Do you hunger for stories, or hunger for sales?
If the question for this month’s Carnival of Journalism is “Can a good journalist also be a good capitalist?”, I’m immediately minded to ask instead “Should a good journalist also be a good capitalist?”
Michael Rosenblum asks why journalists can’t get themselves together and charge more for their work, or take on more of a business and entrepreneurial role. There is definitely something in what he says. For a long time I have argued that the big media companies are going to have to get used to being smaller, and becoming more like commissioning houses. Need coverage of an eco issue? Go to an eco-journalist who runs their own site. Building up niche audiences by specialising in a specific topic, and then cashing in when the commissions come around will be one way that journalists might scratch out a digital living. But it isn’t going to be a cash cow.
I’m also reminded of something I’ve seen Karen McGrane say about the UX world, where lots of people seem anxious to prove that they can be an IA and a UXer and an interaction designer and a visual designer and a developer. She says look at the end credits of movie. There are hundreds and hundreds of names with hundreds and hundreds of weird job titles. Hollywood studios know that it takes all of these people to make a film. Nobody goes into a big film production saying I’m going to be the sound engineer and the key grip and write the screenplay and sing the theme tune and plan the marketing.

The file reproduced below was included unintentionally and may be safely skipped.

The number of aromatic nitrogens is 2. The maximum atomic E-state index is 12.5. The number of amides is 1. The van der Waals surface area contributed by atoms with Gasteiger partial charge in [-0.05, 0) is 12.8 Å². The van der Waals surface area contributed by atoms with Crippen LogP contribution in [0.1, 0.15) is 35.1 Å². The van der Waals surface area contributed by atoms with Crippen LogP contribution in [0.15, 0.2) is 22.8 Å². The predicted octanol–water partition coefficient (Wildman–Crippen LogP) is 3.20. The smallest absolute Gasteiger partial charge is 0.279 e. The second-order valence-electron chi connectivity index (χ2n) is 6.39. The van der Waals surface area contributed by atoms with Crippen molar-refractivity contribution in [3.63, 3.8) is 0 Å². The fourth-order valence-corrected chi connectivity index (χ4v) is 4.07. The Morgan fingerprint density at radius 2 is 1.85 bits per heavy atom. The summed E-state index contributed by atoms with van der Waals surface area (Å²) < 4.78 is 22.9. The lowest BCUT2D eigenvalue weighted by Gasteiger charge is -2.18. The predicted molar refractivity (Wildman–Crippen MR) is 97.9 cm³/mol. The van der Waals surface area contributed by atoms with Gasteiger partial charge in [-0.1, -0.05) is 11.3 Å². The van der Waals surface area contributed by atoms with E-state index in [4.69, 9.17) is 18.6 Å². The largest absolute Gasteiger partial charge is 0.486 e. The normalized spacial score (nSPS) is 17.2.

There is a place for specialism, and journalism can be a specialism. Rewriting press releases doesn’t take much effort, but taking a complex series of events, synthesising them into a narrative and conveying them to an audience is a skill. Coaxing information out of people in an interview is a skill. Interrogating data to prove or disprove the arguments of a politician or elected official is a skill.
But no journalist worth their salt wouldn’t write about a plane falling out of the sky on their hometown because it happened on a Thursday, and Thursday is the day you’ve set aside to phone local businesses to drum up ad revenue.
I think you have to ask yourself, do you get out of bed in the morning with a burning hunger to find and uncover stories, or do you get out of bed in the morning hungry to make sales?
I’m unconvinced that you can do both.
This is my contribution to January’s Carnival of Journalism